Joining us on Saturday will be Michael DuVernois of the UW-Madison IceCube Particle Astrophysics Center, only recently returned from the Antarctic, who will present an entertaining and educational talk, complete with historic and modern photographs, on the progression of Antarctic exploration from the heroic age through modern science on the coldest, highest, driest continent.
Other works to be performed during the three-day festival include the first US performances of “Regina Caeli,” for four trumpets and four trombones, and “Cavatina at Midnight,” for clarinet, cello and piano. Her haunting choral works “Ave Regina” and “Ave Maris Stella” will be performed by the UW Chamber Choir, directed by Bruce Gladstone. In addition to Jim Doing, faculty performers will include pianists Christopher Taylor and Martha Fischer, clarinetist Linda Bartley, soprano Elizabeth Hagedorn, oboist Kostas Tiliakos, trombonist Mark Hetzler, trumpeter John Aley, cellist Parry Karp, percussionist Anthony Di Sanza, violist Sally Chisholm, and others.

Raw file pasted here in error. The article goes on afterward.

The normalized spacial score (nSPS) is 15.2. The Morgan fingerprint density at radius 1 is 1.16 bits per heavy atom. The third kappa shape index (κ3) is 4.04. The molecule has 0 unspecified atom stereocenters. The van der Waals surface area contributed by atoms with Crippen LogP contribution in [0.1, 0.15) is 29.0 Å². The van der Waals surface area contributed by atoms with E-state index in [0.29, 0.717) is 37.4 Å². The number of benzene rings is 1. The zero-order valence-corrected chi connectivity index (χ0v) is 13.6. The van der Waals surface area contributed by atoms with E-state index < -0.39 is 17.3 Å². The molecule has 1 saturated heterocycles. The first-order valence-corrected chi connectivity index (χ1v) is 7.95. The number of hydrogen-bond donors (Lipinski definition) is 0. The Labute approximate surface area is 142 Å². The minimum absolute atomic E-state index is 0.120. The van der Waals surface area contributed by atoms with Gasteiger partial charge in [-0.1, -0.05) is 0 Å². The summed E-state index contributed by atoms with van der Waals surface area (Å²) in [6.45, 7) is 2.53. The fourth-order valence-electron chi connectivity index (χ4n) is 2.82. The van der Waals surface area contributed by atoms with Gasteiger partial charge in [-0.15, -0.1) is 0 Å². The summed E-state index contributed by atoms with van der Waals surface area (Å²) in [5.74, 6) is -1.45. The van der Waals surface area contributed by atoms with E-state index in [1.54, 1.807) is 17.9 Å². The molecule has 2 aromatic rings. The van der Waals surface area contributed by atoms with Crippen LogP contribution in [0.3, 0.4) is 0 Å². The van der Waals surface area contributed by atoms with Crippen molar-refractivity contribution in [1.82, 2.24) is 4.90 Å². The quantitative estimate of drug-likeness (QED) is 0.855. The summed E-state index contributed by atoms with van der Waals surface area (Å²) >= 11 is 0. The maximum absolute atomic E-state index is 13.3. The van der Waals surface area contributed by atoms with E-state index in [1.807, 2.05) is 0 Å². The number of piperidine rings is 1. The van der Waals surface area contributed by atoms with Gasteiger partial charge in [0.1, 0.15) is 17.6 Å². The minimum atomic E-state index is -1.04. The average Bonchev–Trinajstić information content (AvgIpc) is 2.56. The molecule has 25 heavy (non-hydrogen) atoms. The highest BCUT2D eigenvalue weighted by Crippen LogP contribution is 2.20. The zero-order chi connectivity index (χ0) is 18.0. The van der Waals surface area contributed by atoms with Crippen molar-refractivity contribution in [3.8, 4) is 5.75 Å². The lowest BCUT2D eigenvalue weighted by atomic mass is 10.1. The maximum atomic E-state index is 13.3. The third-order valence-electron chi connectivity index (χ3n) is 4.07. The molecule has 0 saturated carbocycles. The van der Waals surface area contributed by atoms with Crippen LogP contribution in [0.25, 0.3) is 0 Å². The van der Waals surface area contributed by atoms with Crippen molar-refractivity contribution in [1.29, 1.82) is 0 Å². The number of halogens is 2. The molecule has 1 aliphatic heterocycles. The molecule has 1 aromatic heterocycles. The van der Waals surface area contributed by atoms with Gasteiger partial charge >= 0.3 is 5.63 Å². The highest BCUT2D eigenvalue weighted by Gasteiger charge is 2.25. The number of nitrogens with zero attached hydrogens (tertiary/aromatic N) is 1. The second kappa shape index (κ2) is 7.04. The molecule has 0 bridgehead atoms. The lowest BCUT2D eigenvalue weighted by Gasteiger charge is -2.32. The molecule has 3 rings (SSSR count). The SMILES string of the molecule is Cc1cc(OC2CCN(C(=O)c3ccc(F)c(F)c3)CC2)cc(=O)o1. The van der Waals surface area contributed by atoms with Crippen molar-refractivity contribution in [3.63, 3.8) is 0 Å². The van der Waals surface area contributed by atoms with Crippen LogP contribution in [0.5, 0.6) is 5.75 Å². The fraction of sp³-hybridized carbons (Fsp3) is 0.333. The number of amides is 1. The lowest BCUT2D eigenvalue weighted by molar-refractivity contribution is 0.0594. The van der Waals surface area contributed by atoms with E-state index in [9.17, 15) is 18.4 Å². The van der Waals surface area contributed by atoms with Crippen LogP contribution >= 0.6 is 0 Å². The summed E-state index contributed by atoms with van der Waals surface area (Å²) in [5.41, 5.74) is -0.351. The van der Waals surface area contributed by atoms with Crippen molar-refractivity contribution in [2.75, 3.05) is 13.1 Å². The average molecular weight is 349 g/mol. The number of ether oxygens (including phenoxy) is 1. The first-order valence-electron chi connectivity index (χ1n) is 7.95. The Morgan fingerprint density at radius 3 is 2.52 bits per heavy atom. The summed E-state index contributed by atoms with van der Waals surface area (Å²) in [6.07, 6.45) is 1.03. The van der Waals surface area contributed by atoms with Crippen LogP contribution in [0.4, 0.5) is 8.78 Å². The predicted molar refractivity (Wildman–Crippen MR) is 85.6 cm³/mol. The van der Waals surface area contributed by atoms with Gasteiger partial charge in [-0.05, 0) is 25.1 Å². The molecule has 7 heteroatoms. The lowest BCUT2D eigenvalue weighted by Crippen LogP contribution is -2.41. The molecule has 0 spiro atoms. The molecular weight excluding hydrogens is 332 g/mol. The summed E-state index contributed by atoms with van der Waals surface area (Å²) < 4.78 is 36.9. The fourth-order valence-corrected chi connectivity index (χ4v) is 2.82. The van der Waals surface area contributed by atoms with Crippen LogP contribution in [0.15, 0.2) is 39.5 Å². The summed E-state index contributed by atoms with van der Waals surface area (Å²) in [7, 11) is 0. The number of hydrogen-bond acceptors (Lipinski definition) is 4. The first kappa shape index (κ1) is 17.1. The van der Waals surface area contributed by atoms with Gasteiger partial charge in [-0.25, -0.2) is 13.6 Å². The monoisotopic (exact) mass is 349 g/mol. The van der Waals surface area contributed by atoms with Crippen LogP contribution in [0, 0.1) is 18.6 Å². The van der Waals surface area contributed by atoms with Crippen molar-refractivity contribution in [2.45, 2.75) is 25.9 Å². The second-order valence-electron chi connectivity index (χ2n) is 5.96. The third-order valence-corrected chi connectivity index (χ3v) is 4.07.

In 2008, the Phoenix Chorale won a Grammy Award for “Best Small Ensemble Performance” for its Chandos CD, “Spotless Rose: Hymns to the Virgin Mary,” which included a work, “Three Latin Motets” by Cecilia McDowall.
“Honoring George Crumb at 85”
Sunday, March 22 and Monday, March 23, 2015
George Crumb has been a major force in American composition since the 1960s when his Ancient Voices of Children set to texts by Garcia Lorca provided an evocative and deeply personal response to late modernist serialism. The winner of both a Pulitzer Prize and Grammy, Crumb continues to compose new works, most recently his American Songbooks, that celebrate the magic and mystery of life. Crumb’s music often juxtaposes contrasting musical styles and quotes from pre-existing works, and his use of extended instrumental techniques shows his predilection for new sound colors. Many of Crumb’s works include programmatic, symbolic, mystical and theatrical elements, which are often reflected in his beautiful and meticulously notated scores.
Crumb’s 85th birthday provides an opportunity to celebrate this composer through concerts, workshops, and master classes featuring guest artists as well as our own faculty and students. The program will include a performance of the “Crumb Madrigals” by Chicago duo Due East and a concert by New York-based violinist Miranda Cuckson, as well as a performance of “The Violinists in My Life,” written by faculty composer Laura Schwendinger.